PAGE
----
melcarr's review

Go to review page

informative lighthearted fast-paced

3.75

kassie_rankin's review against another edition

Go to review page

informative slow-paced

1.0

amatvat's review

Go to review page

hopeful informative lighthearted medium-paced

4.25

litabrarian's review

Go to review page

informative inspiring reflective fast-paced

4.0

happy_stomach's review

Go to review page

lighthearted fast-paced

3.0

The stories of white women getting rich

beckysbookshelf's review

Go to review page

informative inspiring lighthearted medium-paced

4.0

maureenquinlan's review

Go to review page

informative inspiring medium-paced

3.75

stayshomeandreads's review

Go to review page

It's not really a history of women's exercise as it is a series of essays about the founders of famous women's fitness studios/trends. The chapter about Bonnie Pruden and the chapter about running were stellar to me, but the rest of it was boring, repetitive and focused way too much on rich fitness entrepreneurs rather than the people who actually did their workouts. I understand why people love it, I just found it pretty boring.

abookolive's review

Go to review page

4.0

Click here to hear my thoughts on this book over on my Booktube channel, abookolive!

abookolive

kaitlinmcnabb's review

Go to review page

4.0

This was, as it says in the title, a very interesting overview of women's impact on physical fitness.

I found myself thinking "what about, what about, what about" during this book, but realized, this book isn't a deep dive per se because it would be entirely impossible. Mapping out the decade-by-decade changes in fitness and links to the culture at the time was done well and logically. Were things missed? Oh probably, but like, it's fine.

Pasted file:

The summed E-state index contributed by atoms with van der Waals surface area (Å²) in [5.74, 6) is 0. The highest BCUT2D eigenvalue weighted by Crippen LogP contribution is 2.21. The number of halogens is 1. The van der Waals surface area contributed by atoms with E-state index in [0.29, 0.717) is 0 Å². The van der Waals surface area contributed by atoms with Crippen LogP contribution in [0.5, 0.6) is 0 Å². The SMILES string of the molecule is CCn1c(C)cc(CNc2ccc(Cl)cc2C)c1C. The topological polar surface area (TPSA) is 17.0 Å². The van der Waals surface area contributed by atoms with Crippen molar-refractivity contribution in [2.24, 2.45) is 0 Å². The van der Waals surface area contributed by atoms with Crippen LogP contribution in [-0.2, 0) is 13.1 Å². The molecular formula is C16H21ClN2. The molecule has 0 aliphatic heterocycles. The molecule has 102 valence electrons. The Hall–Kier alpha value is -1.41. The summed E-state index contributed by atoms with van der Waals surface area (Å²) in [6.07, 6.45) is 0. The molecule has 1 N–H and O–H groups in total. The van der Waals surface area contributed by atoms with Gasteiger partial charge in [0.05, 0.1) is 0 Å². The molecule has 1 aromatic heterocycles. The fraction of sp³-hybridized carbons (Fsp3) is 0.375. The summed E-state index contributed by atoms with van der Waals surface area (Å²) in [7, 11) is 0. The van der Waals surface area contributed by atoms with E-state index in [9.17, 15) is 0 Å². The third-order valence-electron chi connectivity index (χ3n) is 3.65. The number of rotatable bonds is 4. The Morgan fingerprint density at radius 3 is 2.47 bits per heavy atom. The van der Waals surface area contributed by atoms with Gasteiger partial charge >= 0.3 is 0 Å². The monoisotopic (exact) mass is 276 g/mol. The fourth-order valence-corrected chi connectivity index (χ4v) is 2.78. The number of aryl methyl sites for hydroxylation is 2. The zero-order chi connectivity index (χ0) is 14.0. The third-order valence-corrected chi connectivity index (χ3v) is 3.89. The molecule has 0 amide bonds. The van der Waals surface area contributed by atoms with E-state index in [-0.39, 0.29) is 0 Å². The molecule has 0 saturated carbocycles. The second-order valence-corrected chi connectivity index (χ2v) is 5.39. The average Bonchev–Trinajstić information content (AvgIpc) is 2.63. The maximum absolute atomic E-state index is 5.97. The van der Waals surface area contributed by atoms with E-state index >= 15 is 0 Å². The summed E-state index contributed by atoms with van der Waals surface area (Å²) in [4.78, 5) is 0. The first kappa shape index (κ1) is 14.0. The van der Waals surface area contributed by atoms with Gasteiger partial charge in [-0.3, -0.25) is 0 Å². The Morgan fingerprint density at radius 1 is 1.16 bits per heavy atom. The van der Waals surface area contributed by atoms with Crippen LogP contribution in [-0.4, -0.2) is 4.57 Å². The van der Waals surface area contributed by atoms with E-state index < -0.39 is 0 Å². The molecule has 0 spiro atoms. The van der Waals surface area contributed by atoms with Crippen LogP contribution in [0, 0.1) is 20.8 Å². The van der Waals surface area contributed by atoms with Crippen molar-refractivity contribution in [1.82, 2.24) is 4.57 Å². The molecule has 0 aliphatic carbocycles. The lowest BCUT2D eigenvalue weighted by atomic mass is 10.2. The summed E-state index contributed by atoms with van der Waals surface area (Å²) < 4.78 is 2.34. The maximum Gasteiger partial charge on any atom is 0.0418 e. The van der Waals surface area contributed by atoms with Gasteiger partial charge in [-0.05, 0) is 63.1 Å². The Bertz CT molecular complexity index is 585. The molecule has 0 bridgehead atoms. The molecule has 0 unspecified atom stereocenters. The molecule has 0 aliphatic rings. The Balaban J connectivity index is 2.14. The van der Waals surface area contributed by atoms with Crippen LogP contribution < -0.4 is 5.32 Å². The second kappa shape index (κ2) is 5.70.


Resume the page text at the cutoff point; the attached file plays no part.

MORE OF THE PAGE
I do think some of the conclusions were rushed (most likely they had to be because that's a whole nother book) and that sometimes the racial context for things felt shoe-horned in, again because that's a whole nother book.

What I appreciated most about this book was it's look at fitness (duh), it's attempts to bring forth the truth about cultural figures and times, and it's thoughtful moments about why we move. It made me reconsider how and why I move, and also add a little forgiveness to our baby boomers. They never really stood a chance eh?

I think this book provides a great overview and context for what has happened and will allow interested writers and readers to take it further into the different areas. If you like a researched non-fiction book, this will be fun. I definitely queued up the New Jane Fonda Workout immediately after as well as some yoga.